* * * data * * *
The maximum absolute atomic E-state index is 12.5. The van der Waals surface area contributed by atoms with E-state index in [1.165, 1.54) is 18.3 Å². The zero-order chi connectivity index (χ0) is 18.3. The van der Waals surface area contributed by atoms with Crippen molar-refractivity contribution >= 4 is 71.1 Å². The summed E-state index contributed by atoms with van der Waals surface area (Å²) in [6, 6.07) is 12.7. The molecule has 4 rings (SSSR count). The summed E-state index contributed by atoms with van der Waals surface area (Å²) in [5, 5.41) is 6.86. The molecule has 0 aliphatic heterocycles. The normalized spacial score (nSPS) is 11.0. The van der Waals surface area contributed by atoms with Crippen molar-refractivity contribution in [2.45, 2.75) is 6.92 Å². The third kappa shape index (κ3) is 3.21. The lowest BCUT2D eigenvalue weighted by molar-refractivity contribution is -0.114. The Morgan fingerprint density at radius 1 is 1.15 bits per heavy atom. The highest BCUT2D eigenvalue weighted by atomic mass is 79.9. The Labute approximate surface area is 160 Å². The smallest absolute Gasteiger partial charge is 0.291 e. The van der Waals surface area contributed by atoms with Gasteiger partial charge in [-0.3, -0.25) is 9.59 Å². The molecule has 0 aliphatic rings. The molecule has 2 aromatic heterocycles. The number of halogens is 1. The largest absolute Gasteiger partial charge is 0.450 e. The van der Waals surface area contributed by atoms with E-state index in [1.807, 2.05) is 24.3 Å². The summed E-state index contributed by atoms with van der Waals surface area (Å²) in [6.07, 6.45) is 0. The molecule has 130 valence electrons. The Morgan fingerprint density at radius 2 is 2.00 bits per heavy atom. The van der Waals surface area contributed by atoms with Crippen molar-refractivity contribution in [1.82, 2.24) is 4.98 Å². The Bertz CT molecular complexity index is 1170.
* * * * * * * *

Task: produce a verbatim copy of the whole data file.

The maximum absolute atomic E-state index is 12.5. The van der Waals surface area contributed by atoms with E-state index in [1.165, 1.54) is 18.3 Å². The zero-order chi connectivity index (χ0) is 18.3. The van der Waals surface area contributed by atoms with Crippen molar-refractivity contribution >= 4 is 71.1 Å². The summed E-state index contributed by atoms with van der Waals surface area (Å²) in [6, 6.07) is 12.7. The molecule has 4 rings (SSSR count). The summed E-state index contributed by atoms with van der Waals surface area (Å²) in [5, 5.41) is 6.86. The molecule has 0 aliphatic heterocycles. The normalized spacial score (nSPS) is 11.0. The van der Waals surface area contributed by atoms with Crippen molar-refractivity contribution in [2.45, 2.75) is 6.92 Å². The third kappa shape index (κ3) is 3.21. The lowest BCUT2D eigenvalue weighted by molar-refractivity contribution is -0.114. The Morgan fingerprint density at radius 1 is 1.15 bits per heavy atom. The highest BCUT2D eigenvalue weighted by atomic mass is 79.9. The Labute approximate surface area is 160 Å². The smallest absolute Gasteiger partial charge is 0.291 e. The van der Waals surface area contributed by atoms with Gasteiger partial charge in [-0.3, -0.25) is 9.59 Å². The molecule has 0 aliphatic rings. The molecule has 2 aromatic heterocycles. The number of halogens is 1. The largest absolute Gasteiger partial charge is 0.450 e. The van der Waals surface area contributed by atoms with E-state index in [1.807, 2.05) is 24.3 Å². The summed E-state index contributed by atoms with van der Waals surface area (Å²) in [6.07, 6.45) is 0. The molecule has 130 valence electrons. The Morgan fingerprint density at radius 2 is 2.00 bits per heavy atom. The van der Waals surface area contributed by atoms with Crippen molar-refractivity contribution in [1.82, 2.24) is 4.98 Å². The Bertz CT molecular complexity index is 1170.